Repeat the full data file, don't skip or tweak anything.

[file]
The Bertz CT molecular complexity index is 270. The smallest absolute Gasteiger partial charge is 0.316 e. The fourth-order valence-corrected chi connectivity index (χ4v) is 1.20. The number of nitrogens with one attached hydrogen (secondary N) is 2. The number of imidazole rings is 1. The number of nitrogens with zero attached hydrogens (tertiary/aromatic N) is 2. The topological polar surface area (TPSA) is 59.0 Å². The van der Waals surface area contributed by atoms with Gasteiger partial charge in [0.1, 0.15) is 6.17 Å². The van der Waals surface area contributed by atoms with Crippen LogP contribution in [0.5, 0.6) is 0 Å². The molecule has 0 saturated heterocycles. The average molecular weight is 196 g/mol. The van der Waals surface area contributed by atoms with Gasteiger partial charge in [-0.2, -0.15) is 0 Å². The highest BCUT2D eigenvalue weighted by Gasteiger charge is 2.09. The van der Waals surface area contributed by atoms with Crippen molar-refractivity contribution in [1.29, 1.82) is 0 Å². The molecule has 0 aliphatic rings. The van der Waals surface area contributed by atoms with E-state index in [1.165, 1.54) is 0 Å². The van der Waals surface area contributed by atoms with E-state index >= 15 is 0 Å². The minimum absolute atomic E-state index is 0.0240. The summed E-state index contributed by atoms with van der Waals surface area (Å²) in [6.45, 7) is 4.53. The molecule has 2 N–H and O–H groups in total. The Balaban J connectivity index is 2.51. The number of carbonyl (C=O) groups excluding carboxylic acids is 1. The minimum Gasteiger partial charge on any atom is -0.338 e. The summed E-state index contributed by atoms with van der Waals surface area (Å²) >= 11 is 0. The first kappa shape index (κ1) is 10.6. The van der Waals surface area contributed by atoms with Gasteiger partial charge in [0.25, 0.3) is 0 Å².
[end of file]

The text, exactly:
The Bertz CT molecular complexity index is 270. The smallest absolute Gasteiger partial charge is 0.316 e. The fourth-order valence-corrected chi connectivity index (χ4v) is 1.20. The number of nitrogens with one attached hydrogen (secondary N) is 2. The number of imidazole rings is 1. The number of nitrogens with zero attached hydrogens (tertiary/aromatic N) is 2. The topological polar surface area (TPSA) is 59.0 Å². The van der Waals surface area contributed by atoms with Gasteiger partial charge in [0.1, 0.15) is 6.17 Å². The van der Waals surface area contributed by atoms with Crippen LogP contribution in [0.5, 0.6) is 0 Å². The molecule has 0 saturated heterocycles. The average molecular weight is 196 g/mol. The van der Waals surface area contributed by atoms with Gasteiger partial charge in [-0.2, -0.15) is 0 Å². The highest BCUT2D eigenvalue weighted by Gasteiger charge is 2.09. The van der Waals surface area contributed by atoms with Crippen molar-refractivity contribution in [1.29, 1.82) is 0 Å². The molecule has 0 aliphatic rings. The van der Waals surface area contributed by atoms with E-state index in [1.165, 1.54) is 0 Å². The van der Waals surface area contributed by atoms with E-state index >= 15 is 0 Å². The minimum absolute atomic E-state index is 0.0240. The summed E-state index contributed by atoms with van der Waals surface area (Å²) in [6.45, 7) is 4.53. The molecule has 2 N–H and O–H groups in total. The Balaban J connectivity index is 2.51. The number of carbonyl (C=O) groups excluding carboxylic acids is 1. The minimum Gasteiger partial charge on any atom is -0.338 e. The summed E-state index contributed by atoms with van der Waals surface area (Å²) >= 11 is 0. The first kappa shape index (κ1) is 10.6. The van der Waals surface area contributed by atoms with Gasteiger partial charge in [0.25, 0.3) is 0 Å².